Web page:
Researchers in Chicago found an association between higher levels of PFOA and incidence of cardiovascular disease. The chemical, used in products such as polishes, paper and food packaging, is detectable in the blood of more than 98 percent of the US population.
One limitation to the study is that researchers relied on self-reported data about people’s diagnosis with CVD.
Professor Peter Weissberg, Medical Director at the British Heart Foundation (BHF), said: “This observational study showed that people with cardiovascular disease tend to have high levels of PFOA in their blood. This does not mean PFOA causes heart disease.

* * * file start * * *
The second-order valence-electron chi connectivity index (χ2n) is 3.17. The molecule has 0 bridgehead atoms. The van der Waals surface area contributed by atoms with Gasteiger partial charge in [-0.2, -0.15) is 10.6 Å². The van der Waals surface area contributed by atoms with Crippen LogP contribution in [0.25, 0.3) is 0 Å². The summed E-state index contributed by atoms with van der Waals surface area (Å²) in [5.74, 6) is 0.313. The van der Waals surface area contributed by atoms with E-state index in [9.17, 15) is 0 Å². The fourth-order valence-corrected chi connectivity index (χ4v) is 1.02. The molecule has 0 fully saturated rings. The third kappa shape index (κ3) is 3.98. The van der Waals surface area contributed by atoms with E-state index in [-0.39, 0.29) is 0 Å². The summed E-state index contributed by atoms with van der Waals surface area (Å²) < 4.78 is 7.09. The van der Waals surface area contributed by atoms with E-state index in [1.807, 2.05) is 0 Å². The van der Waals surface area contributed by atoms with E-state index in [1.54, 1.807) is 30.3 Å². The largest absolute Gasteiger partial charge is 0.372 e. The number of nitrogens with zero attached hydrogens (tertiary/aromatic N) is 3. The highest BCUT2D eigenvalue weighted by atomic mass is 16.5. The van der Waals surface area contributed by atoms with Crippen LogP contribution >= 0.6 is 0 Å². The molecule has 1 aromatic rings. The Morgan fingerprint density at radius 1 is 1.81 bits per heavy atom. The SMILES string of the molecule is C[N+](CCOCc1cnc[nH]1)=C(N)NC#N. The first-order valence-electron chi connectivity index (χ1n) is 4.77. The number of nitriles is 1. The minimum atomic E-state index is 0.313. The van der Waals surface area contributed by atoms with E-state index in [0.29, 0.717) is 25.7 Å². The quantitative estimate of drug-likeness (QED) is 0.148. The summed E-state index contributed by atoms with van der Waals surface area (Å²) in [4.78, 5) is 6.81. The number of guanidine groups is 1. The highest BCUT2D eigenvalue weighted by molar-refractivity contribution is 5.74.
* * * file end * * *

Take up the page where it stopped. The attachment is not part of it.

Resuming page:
“We would need to see further research to properly establish whether this is a chance association or if PFOA does carry risks.
“In the meantime, the best way to avoid heart disease is to quit smoking, exercise regularly and eat a balanced diet. The type of food you eat will have a much greater influence on your heart health than the packaging it comes in.”
This study was published online in the Archives of Internal Medicine.
Issued in response to: “Perfluorooctanoic Acid and Cardiovascular Disease in US Adults”, Anoop Shankar, MD, PhD; Jie Xiao, MS; Alan Ducatman, MD, MSc.
Archives of Internal Medicine. doi:10.1001/archinternmed.2012.3393.
Source: The British Heart Foundation